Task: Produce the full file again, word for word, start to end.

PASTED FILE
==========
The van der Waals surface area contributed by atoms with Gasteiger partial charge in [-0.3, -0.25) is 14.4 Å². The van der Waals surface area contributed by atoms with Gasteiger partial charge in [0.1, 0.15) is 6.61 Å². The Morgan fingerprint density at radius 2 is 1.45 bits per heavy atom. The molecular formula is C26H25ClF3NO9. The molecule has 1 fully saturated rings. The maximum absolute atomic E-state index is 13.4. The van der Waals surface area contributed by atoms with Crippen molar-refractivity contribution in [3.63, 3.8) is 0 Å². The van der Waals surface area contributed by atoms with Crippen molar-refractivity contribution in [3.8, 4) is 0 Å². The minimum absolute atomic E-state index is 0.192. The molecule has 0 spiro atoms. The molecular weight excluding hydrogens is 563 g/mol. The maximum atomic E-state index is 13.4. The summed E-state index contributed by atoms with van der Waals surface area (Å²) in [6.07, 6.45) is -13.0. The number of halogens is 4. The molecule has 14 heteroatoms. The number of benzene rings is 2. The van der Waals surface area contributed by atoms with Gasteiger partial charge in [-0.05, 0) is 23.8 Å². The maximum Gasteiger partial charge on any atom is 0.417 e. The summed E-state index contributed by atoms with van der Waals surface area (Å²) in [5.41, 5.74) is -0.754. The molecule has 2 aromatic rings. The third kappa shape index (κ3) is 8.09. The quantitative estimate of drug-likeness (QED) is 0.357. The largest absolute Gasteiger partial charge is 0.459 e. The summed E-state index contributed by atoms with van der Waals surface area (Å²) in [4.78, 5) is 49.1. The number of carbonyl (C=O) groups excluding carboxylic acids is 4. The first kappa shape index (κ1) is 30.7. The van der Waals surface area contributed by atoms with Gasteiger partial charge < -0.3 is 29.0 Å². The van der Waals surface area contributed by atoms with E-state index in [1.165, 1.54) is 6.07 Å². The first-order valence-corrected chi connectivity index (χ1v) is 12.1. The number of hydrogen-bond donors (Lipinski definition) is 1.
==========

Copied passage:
The van der Waals surface area contributed by atoms with Gasteiger partial charge in [-0.3, -0.25) is 14.4 Å². The van der Waals surface area contributed by atoms with Gasteiger partial charge in [0.1, 0.15) is 6.61 Å². The Morgan fingerprint density at radius 2 is 1.45 bits per heavy atom. The molecular formula is C26H25ClF3NO9. The molecule has 1 fully saturated rings. The maximum absolute atomic E-state index is 13.4. The van der Waals surface area contributed by atoms with Crippen molar-refractivity contribution in [3.63, 3.8) is 0 Å². The van der Waals surface area contributed by atoms with Crippen molar-refractivity contribution in [3.8, 4) is 0 Å². The minimum absolute atomic E-state index is 0.192. The molecule has 0 spiro atoms. The molecular weight excluding hydrogens is 563 g/mol. The maximum atomic E-state index is 13.4. The summed E-state index contributed by atoms with van der Waals surface area (Å²) in [6.07, 6.45) is -13.0. The number of halogens is 4. The molecule has 14 heteroatoms. The number of benzene rings is 2. The van der Waals surface area contributed by atoms with Gasteiger partial charge in [-0.05, 0) is 23.8 Å². The maximum Gasteiger partial charge on any atom is 0.417 e. The summed E-state index contributed by atoms with van der Waals surface area (Å²) in [5.41, 5.74) is -0.754. The molecule has 2 aromatic rings. The third kappa shape index (κ3) is 8.09. The quantitative estimate of drug-likeness (QED) is 0.357. The largest absolute Gasteiger partial charge is 0.459 e. The summed E-state index contributed by atoms with van der Waals surface area (Å²) in [4.78, 5) is 49.1. The number of carbonyl (C=O) groups excluding carboxylic acids is 4. The first kappa shape index (κ1) is 30.7. The van der Waals surface area contributed by atoms with Gasteiger partial charge < -0.3 is 29.0 Å². The van der Waals surface area contributed by atoms with E-state index in [1.165, 1.54) is 6.07 Å². The first-order valence-corrected chi connectivity index (χ1v) is 12.1. The number of hydrogen-bond donors (Lipinski definition) is 1.